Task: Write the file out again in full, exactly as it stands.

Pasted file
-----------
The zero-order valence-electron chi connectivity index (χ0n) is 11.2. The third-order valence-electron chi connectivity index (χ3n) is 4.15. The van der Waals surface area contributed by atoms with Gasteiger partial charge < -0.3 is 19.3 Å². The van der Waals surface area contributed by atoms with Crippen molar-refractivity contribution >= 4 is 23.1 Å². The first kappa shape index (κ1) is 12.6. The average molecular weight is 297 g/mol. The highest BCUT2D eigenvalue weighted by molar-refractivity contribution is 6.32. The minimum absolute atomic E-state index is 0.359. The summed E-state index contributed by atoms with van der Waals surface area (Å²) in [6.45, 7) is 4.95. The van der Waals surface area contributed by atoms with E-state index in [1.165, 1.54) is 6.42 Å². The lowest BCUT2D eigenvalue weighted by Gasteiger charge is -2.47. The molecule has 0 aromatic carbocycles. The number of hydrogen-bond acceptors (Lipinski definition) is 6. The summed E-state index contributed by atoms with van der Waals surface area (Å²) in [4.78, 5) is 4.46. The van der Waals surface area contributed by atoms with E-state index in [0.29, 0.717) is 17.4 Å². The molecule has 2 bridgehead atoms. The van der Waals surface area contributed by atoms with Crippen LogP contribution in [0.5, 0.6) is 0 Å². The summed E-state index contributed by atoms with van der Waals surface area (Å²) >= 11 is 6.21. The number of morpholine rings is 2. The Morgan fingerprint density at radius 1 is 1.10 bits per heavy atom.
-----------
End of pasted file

The zero-order valence-electron chi connectivity index (χ0n) is 11.2. The third-order valence-electron chi connectivity index (χ3n) is 4.15. The van der Waals surface area contributed by atoms with Gasteiger partial charge < -0.3 is 19.3 Å². The van der Waals surface area contributed by atoms with Crippen molar-refractivity contribution >= 4 is 23.1 Å². The first kappa shape index (κ1) is 12.6. The average molecular weight is 297 g/mol. The highest BCUT2D eigenvalue weighted by molar-refractivity contribution is 6.32. The minimum absolute atomic E-state index is 0.359. The summed E-state index contributed by atoms with van der Waals surface area (Å²) in [6.45, 7) is 4.95. The van der Waals surface area contributed by atoms with E-state index in [1.165, 1.54) is 6.42 Å². The lowest BCUT2D eigenvalue weighted by Gasteiger charge is -2.47. The molecule has 0 aromatic carbocycles. The number of hydrogen-bond acceptors (Lipinski definition) is 6. The summed E-state index contributed by atoms with van der Waals surface area (Å²) in [4.78, 5) is 4.46. The van der Waals surface area contributed by atoms with E-state index in [0.29, 0.717) is 17.4 Å². The molecule has 2 bridgehead atoms. The van der Waals surface area contributed by atoms with Crippen LogP contribution in [0.5, 0.6) is 0 Å². The summed E-state index contributed by atoms with van der Waals surface area (Å²) >= 11 is 6.21. The number of morpholine rings is 2. The Morgan fingerprint density at radius 1 is 1.10 bits per heavy atom.